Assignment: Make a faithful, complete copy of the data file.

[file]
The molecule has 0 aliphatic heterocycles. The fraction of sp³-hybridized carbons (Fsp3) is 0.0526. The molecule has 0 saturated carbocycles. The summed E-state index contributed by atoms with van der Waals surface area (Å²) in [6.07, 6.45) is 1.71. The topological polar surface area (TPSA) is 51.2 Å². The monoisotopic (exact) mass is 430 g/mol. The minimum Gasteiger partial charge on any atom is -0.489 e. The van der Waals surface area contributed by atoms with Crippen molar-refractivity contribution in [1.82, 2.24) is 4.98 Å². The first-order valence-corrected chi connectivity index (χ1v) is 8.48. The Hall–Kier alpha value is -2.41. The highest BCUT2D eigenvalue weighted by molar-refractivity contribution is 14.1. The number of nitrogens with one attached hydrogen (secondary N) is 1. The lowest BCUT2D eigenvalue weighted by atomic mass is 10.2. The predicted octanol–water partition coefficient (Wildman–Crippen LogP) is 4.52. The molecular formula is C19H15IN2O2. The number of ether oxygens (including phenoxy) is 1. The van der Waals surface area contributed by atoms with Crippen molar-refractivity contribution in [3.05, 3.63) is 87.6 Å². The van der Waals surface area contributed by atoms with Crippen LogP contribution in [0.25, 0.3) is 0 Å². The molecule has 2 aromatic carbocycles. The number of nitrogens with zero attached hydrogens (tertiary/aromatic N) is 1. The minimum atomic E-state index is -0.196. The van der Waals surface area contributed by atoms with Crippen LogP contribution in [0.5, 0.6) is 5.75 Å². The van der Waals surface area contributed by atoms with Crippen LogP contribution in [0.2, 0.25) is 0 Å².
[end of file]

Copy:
The molecule has 0 aliphatic heterocycles. The fraction of sp³-hybridized carbons (Fsp3) is 0.0526. The molecule has 0 saturated carbocycles. The summed E-state index contributed by atoms with van der Waals surface area (Å²) in [6.07, 6.45) is 1.71. The topological polar surface area (TPSA) is 51.2 Å². The monoisotopic (exact) mass is 430 g/mol. The minimum Gasteiger partial charge on any atom is -0.489 e. The van der Waals surface area contributed by atoms with Crippen molar-refractivity contribution in [1.82, 2.24) is 4.98 Å². The first-order valence-corrected chi connectivity index (χ1v) is 8.48. The Hall–Kier alpha value is -2.41. The highest BCUT2D eigenvalue weighted by molar-refractivity contribution is 14.1. The number of nitrogens with one attached hydrogen (secondary N) is 1. The lowest BCUT2D eigenvalue weighted by atomic mass is 10.2. The predicted octanol–water partition coefficient (Wildman–Crippen LogP) is 4.52. The molecular formula is C19H15IN2O2. The number of ether oxygens (including phenoxy) is 1. The van der Waals surface area contributed by atoms with Crippen molar-refractivity contribution in [3.05, 3.63) is 87.6 Å². The van der Waals surface area contributed by atoms with Crippen LogP contribution in [0.25, 0.3) is 0 Å². The molecule has 2 aromatic carbocycles. The number of nitrogens with zero attached hydrogens (tertiary/aromatic N) is 1. The minimum atomic E-state index is -0.196. The van der Waals surface area contributed by atoms with Crippen LogP contribution in [0.5, 0.6) is 5.75 Å². The van der Waals surface area contributed by atoms with Crippen LogP contribution in [0.2, 0.25) is 0 Å².